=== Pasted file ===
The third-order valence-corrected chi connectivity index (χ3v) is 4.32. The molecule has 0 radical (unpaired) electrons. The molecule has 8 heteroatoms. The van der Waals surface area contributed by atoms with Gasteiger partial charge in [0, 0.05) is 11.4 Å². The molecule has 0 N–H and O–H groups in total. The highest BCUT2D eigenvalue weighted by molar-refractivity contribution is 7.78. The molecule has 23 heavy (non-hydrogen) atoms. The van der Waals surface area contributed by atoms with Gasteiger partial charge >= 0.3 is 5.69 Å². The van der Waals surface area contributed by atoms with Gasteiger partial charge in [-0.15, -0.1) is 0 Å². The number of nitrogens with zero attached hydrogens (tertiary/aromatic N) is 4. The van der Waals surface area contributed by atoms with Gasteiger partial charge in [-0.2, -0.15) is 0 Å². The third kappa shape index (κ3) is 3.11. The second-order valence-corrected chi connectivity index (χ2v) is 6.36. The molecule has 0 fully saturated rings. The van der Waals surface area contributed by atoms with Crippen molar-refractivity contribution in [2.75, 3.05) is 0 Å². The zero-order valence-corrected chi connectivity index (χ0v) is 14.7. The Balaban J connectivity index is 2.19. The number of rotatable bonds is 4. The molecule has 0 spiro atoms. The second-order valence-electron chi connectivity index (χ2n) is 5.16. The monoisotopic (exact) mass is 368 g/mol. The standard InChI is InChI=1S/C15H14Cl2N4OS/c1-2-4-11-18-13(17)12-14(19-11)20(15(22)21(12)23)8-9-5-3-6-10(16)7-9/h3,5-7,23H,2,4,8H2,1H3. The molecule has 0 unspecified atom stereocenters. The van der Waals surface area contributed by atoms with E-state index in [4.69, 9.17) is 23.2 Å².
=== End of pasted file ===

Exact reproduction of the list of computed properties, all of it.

The third-order valence-corrected chi connectivity index (χ3v) is 4.32. The molecule has 0 radical (unpaired) electrons. The molecule has 8 heteroatoms. The van der Waals surface area contributed by atoms with Gasteiger partial charge in [0, 0.05) is 11.4 Å². The molecule has 0 N–H and O–H groups in total. The highest BCUT2D eigenvalue weighted by molar-refractivity contribution is 7.78. The molecule has 23 heavy (non-hydrogen) atoms. The van der Waals surface area contributed by atoms with Gasteiger partial charge >= 0.3 is 5.69 Å². The van der Waals surface area contributed by atoms with Gasteiger partial charge in [-0.15, -0.1) is 0 Å². The number of nitrogens with zero attached hydrogens (tertiary/aromatic N) is 4. The van der Waals surface area contributed by atoms with Gasteiger partial charge in [-0.2, -0.15) is 0 Å². The third kappa shape index (κ3) is 3.11. The second-order valence-corrected chi connectivity index (χ2v) is 6.36. The molecule has 0 fully saturated rings. The van der Waals surface area contributed by atoms with Crippen molar-refractivity contribution in [2.75, 3.05) is 0 Å². The zero-order valence-corrected chi connectivity index (χ0v) is 14.7. The Balaban J connectivity index is 2.19. The number of rotatable bonds is 4. The molecule has 0 spiro atoms. The second-order valence-electron chi connectivity index (χ2n) is 5.16. The monoisotopic (exact) mass is 368 g/mol. The standard InChI is InChI=1S/C15H14Cl2N4OS/c1-2-4-11-18-13(17)12-14(19-11)20(15(22)21(12)23)8-9-5-3-6-10(16)7-9/h3,5-7,23H,2,4,8H2,1H3. The molecule has 0 unspecified atom stereocenters. The van der Waals surface area contributed by atoms with E-state index in [4.69, 9.17) is 23.2 Å².